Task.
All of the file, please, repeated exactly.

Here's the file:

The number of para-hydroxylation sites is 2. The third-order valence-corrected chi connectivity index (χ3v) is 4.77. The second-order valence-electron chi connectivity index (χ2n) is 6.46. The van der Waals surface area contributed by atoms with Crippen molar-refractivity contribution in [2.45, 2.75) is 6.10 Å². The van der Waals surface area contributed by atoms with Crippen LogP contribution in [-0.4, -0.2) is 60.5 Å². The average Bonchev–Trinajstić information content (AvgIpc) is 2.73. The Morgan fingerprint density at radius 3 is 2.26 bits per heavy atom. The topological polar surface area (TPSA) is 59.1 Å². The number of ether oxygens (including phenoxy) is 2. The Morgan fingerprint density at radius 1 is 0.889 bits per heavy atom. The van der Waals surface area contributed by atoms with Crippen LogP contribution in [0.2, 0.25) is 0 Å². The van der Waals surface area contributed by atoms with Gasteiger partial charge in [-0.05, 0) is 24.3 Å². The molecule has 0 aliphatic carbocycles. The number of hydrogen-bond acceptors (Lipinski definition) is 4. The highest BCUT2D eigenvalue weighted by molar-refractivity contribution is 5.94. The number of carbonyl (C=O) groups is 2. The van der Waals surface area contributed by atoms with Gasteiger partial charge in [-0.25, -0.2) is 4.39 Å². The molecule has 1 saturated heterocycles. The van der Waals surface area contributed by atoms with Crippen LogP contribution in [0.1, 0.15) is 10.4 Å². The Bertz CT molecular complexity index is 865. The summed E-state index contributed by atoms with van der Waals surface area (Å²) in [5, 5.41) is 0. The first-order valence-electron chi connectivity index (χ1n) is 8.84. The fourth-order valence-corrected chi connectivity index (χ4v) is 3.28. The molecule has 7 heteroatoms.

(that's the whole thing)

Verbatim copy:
The number of para-hydroxylation sites is 2. The third-order valence-corrected chi connectivity index (χ3v) is 4.77. The second-order valence-electron chi connectivity index (χ2n) is 6.46. The van der Waals surface area contributed by atoms with Crippen molar-refractivity contribution in [2.45, 2.75) is 6.10 Å². The van der Waals surface area contributed by atoms with Crippen LogP contribution in [-0.4, -0.2) is 60.5 Å². The average Bonchev–Trinajstić information content (AvgIpc) is 2.73. The Morgan fingerprint density at radius 3 is 2.26 bits per heavy atom. The topological polar surface area (TPSA) is 59.1 Å². The number of ether oxygens (including phenoxy) is 2. The Morgan fingerprint density at radius 1 is 0.889 bits per heavy atom. The van der Waals surface area contributed by atoms with Crippen LogP contribution in [0.2, 0.25) is 0 Å². The van der Waals surface area contributed by atoms with Gasteiger partial charge in [-0.05, 0) is 24.3 Å². The molecule has 0 aliphatic carbocycles. The number of hydrogen-bond acceptors (Lipinski definition) is 4. The highest BCUT2D eigenvalue weighted by molar-refractivity contribution is 5.94. The number of carbonyl (C=O) groups is 2. The van der Waals surface area contributed by atoms with Gasteiger partial charge in [-0.25, -0.2) is 4.39 Å². The molecule has 1 saturated heterocycles. The van der Waals surface area contributed by atoms with Crippen LogP contribution in [0.1, 0.15) is 10.4 Å². The Bertz CT molecular complexity index is 865. The summed E-state index contributed by atoms with van der Waals surface area (Å²) in [5, 5.41) is 0. The first-order valence-electron chi connectivity index (χ1n) is 8.84. The fourth-order valence-corrected chi connectivity index (χ4v) is 3.28. The molecule has 7 heteroatoms.